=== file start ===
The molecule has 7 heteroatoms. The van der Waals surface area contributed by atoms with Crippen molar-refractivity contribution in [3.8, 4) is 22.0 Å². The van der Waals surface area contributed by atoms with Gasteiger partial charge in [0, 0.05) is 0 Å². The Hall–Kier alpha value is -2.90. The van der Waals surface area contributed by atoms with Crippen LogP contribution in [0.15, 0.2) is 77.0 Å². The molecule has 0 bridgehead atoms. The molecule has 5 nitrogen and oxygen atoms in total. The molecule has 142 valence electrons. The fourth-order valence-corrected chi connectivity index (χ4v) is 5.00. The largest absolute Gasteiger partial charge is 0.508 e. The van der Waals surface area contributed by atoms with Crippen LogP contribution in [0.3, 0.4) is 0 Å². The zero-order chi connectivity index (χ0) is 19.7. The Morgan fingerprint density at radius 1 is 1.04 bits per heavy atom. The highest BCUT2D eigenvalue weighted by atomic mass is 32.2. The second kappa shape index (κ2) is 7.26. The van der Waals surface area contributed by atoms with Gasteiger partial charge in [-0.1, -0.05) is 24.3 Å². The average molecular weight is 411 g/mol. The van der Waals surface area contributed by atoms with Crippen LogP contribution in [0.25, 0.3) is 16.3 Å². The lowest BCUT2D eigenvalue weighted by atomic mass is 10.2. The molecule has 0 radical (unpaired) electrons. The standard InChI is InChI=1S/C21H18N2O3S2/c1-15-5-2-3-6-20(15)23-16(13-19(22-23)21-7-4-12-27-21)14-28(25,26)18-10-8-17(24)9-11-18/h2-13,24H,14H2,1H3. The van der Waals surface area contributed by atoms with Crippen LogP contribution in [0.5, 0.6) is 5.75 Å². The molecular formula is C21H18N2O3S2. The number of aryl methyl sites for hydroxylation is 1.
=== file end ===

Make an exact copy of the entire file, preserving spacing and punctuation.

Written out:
The molecule has 7 heteroatoms. The van der Waals surface area contributed by atoms with Crippen molar-refractivity contribution in [3.8, 4) is 22.0 Å². The van der Waals surface area contributed by atoms with Gasteiger partial charge in [0, 0.05) is 0 Å². The Hall–Kier alpha value is -2.90. The van der Waals surface area contributed by atoms with Crippen LogP contribution in [0.15, 0.2) is 77.0 Å². The molecule has 0 bridgehead atoms. The molecule has 5 nitrogen and oxygen atoms in total. The molecule has 142 valence electrons. The fourth-order valence-corrected chi connectivity index (χ4v) is 5.00. The largest absolute Gasteiger partial charge is 0.508 e. The van der Waals surface area contributed by atoms with Crippen LogP contribution in [0.3, 0.4) is 0 Å². The zero-order chi connectivity index (χ0) is 19.7. The Morgan fingerprint density at radius 1 is 1.04 bits per heavy atom. The highest BCUT2D eigenvalue weighted by atomic mass is 32.2. The second kappa shape index (κ2) is 7.26. The van der Waals surface area contributed by atoms with Gasteiger partial charge in [-0.1, -0.05) is 24.3 Å². The average molecular weight is 411 g/mol. The van der Waals surface area contributed by atoms with Crippen LogP contribution in [0.25, 0.3) is 16.3 Å². The lowest BCUT2D eigenvalue weighted by atomic mass is 10.2. The molecule has 0 radical (unpaired) electrons. The standard InChI is InChI=1S/C21H18N2O3S2/c1-15-5-2-3-6-20(15)23-16(13-19(22-23)21-7-4-12-27-21)14-28(25,26)18-10-8-17(24)9-11-18/h2-13,24H,14H2,1H3. The van der Waals surface area contributed by atoms with Crippen LogP contribution in [0.5, 0.6) is 5.75 Å². The molecular formula is C21H18N2O3S2. The number of aryl methyl sites for hydroxylation is 1.